Americans spend quite a bit of money each year attempting to be artistic. The combined revenue of America’s two largest arts and crafts shops, Hobby Lobby and Joanne’s, came in at over $7 billion in 2018 alone. Some of those consumers are knitting, sewing and painting, while others are making incredibly elaborate structures out of popsicle sticks – but all of those billions of dollars were spent by two kinds of people: those looking for a creative outlet for themselves and parents who have been dragooned into helping with a school project.
Four years ago, Cupixel CEO Elad Katav was on the search to create something, and ventured forth to his local arts and crafts supplier. The COO at a software company at the time, he got the idea on vacation that he would teach himself to paint, because he’d heard it was a good way to relax. Plus, he was excited at the prospect of painting a portrait of his young son. So Katav watched some YouTube videos, got himself set up with a canvas and prepared to let the creativity flow through him.
And then he learned something important.
Painting can indeed be very relaxing – particularly for those who already know what they are doing and aren’t particularly concerned about what the end result will look like. It’s why art-related therapeutic practices have grown in prominence over the last decade or so. But if, like Katav, one is deeply concerned with getting the picture right and has limited knowledge (other than what can be gleaned from the technique of internet masters), trying to make art is far from relaxing.
A few days later, Katav’s maiden attempt at representational painting had been relocated to a trash can, and his mind was turning over a problem to be solved: how to unlock the benefits of art for the untrained and not naturally gifted.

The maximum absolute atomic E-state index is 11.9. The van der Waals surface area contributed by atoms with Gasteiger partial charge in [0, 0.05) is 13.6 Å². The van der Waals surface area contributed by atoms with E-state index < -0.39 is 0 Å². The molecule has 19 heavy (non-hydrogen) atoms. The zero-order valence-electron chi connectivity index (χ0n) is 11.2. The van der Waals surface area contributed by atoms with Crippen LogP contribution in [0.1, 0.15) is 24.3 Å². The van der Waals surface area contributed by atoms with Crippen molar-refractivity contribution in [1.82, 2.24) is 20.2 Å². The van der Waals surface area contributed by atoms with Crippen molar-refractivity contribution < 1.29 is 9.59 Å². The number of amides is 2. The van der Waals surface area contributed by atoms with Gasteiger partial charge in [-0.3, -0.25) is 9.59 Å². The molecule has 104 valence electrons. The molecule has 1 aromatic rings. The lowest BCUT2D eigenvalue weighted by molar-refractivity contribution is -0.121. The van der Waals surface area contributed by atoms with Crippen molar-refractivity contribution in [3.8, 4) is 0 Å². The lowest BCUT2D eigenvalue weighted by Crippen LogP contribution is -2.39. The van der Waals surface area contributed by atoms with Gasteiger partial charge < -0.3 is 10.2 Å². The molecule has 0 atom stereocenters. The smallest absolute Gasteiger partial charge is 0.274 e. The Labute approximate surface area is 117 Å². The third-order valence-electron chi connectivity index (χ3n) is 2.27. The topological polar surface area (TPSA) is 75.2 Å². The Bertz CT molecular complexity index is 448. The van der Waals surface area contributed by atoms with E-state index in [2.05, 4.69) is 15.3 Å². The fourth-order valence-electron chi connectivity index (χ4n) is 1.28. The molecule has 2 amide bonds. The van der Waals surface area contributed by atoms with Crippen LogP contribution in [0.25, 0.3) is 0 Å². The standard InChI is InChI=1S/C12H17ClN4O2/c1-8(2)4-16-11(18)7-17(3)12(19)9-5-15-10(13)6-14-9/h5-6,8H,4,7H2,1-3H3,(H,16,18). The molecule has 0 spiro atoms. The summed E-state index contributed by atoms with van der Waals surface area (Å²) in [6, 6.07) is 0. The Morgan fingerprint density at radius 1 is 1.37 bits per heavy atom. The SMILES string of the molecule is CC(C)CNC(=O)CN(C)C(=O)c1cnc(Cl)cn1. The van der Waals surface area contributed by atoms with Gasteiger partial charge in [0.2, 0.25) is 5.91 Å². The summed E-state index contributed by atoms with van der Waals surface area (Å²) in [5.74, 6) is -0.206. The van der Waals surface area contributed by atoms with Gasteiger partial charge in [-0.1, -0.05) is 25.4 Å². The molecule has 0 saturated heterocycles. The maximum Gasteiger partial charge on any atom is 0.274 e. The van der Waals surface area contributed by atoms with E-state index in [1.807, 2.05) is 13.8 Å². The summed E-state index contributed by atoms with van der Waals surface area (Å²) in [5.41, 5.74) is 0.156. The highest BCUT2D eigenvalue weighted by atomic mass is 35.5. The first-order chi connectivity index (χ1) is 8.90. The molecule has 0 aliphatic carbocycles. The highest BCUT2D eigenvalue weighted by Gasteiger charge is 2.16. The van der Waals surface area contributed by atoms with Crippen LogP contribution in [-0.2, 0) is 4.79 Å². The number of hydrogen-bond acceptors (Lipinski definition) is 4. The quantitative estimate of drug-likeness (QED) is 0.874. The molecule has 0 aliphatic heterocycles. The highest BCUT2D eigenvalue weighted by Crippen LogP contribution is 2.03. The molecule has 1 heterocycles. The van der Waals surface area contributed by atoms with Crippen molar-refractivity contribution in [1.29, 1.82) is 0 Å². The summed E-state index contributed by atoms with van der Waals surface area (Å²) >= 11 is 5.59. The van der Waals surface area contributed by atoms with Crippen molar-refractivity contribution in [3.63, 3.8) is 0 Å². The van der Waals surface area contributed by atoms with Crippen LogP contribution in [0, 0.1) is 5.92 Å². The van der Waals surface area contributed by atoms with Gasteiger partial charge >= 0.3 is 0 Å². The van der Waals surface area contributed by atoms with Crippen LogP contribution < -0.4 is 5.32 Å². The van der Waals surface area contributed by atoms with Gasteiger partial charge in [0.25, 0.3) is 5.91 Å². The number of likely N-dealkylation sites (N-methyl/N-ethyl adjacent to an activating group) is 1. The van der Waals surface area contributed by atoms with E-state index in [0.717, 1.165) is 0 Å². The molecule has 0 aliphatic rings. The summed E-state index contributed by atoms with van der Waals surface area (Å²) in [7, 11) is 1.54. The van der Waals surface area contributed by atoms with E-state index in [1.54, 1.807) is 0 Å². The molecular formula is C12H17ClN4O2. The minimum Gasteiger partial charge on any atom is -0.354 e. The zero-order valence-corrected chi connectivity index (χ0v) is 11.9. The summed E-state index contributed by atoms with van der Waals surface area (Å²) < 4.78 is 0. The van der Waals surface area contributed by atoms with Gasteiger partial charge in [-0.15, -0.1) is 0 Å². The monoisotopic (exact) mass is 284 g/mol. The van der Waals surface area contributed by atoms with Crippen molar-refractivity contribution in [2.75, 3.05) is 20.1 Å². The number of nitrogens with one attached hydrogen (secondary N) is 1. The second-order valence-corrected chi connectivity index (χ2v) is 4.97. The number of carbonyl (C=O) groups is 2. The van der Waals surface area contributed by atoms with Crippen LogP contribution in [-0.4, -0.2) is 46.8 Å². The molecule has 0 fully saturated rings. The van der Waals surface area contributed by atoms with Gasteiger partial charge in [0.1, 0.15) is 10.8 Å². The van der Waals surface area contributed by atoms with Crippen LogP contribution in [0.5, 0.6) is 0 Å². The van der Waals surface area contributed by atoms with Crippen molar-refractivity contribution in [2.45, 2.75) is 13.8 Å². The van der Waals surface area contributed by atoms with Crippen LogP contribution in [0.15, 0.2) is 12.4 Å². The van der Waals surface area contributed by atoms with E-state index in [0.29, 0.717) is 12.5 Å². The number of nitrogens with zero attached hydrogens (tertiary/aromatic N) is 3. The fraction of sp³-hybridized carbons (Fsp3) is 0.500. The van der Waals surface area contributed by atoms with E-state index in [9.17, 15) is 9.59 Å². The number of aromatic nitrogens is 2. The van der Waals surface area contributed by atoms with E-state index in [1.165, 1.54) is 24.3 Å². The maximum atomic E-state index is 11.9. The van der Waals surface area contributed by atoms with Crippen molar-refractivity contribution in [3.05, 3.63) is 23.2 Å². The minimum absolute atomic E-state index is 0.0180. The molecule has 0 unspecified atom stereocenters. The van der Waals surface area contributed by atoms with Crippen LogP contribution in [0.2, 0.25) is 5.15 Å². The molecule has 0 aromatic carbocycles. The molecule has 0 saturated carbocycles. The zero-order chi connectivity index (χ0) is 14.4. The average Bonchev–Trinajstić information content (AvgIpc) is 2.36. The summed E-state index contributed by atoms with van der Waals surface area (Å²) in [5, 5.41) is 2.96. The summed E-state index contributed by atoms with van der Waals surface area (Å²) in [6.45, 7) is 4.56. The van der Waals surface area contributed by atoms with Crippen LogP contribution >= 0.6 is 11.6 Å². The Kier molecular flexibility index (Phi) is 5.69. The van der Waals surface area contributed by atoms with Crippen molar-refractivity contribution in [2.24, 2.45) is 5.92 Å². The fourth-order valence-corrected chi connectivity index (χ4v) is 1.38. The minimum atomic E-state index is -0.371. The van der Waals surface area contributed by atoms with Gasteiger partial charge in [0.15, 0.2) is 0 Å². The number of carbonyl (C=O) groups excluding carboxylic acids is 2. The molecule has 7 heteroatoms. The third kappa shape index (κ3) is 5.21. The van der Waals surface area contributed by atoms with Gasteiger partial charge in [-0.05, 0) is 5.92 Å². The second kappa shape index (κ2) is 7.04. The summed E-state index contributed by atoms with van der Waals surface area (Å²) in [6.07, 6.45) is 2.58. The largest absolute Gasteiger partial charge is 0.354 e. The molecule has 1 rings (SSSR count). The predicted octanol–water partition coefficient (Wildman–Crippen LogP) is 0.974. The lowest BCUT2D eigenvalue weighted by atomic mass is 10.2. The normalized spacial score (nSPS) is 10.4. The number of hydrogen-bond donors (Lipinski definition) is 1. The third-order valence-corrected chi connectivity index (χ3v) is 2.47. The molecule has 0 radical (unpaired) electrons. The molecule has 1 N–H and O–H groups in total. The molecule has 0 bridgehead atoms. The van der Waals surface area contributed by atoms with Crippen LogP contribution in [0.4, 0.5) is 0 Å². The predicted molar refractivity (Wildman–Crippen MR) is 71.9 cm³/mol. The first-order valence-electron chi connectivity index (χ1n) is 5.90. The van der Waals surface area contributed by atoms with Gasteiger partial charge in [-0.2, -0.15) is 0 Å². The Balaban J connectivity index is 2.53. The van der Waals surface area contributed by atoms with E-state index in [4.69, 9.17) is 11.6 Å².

“Art creation has so many benefits," Katav told Inc. "It relaxes the body. It relaxes the mind. It gives you an opportunity to be creative. Yet, it felt like this process was closed off to people like me."
But while Katav was not an artist, he did know software. He began considering how to create a technological crutch for the enthusiastic art creator who suffers from the small defect of not knowing how to make anything. The original 10-person team settled on leveraging augmented reality (AR) into an app that could help would-be creators to create.
They do that by matching the AR in the app with a $70 kit they began selling over the summer via the Home Shopping Network. The kit is sort of an “artist in a box” setup, which comes with custom canvases, pencils, paint, brushes and frames – everything customers need to create 9” x 9” pieces of artwork.
The customer can either upload a photo of their own or pick one from Cupixel's online gallery. The software then recreates the picture into a sketchable image. On the phone or tablet screen, the chosen image is divided into nine squares that correspond with the nine canvas tiles provided with the kit. By using the device’s camera, the artist can see the image they are creating laid out over the canvas, and can then follow the lines with pencils and brushes.
At the end of the experience, the paint puts the nine tiles together – and a masterpiece is born.
The works offered in the gallery come from 20 artists who include their work in the database. Each time their work is chosen, they are paid a royalty of an undisclosed amount.
Katav also noted that the startup is in the process of finalizing deals with two of the country’s biggest arts and crafts retailers, though their identities remain unknown. And while Cupixel is looking to expand its footprint, Katav’s firm has the same goal today as it did on the day he first realized that he wasn’t a good painter, but wanted to be.
“Art, for some reason, belongs to those who can,” he said. “We are on a mission to change that and to actually enable anyone, no matter what age, no matter what background, to create something astonishing that he chose, any type of art in any size, and hang it on the wall with pride.”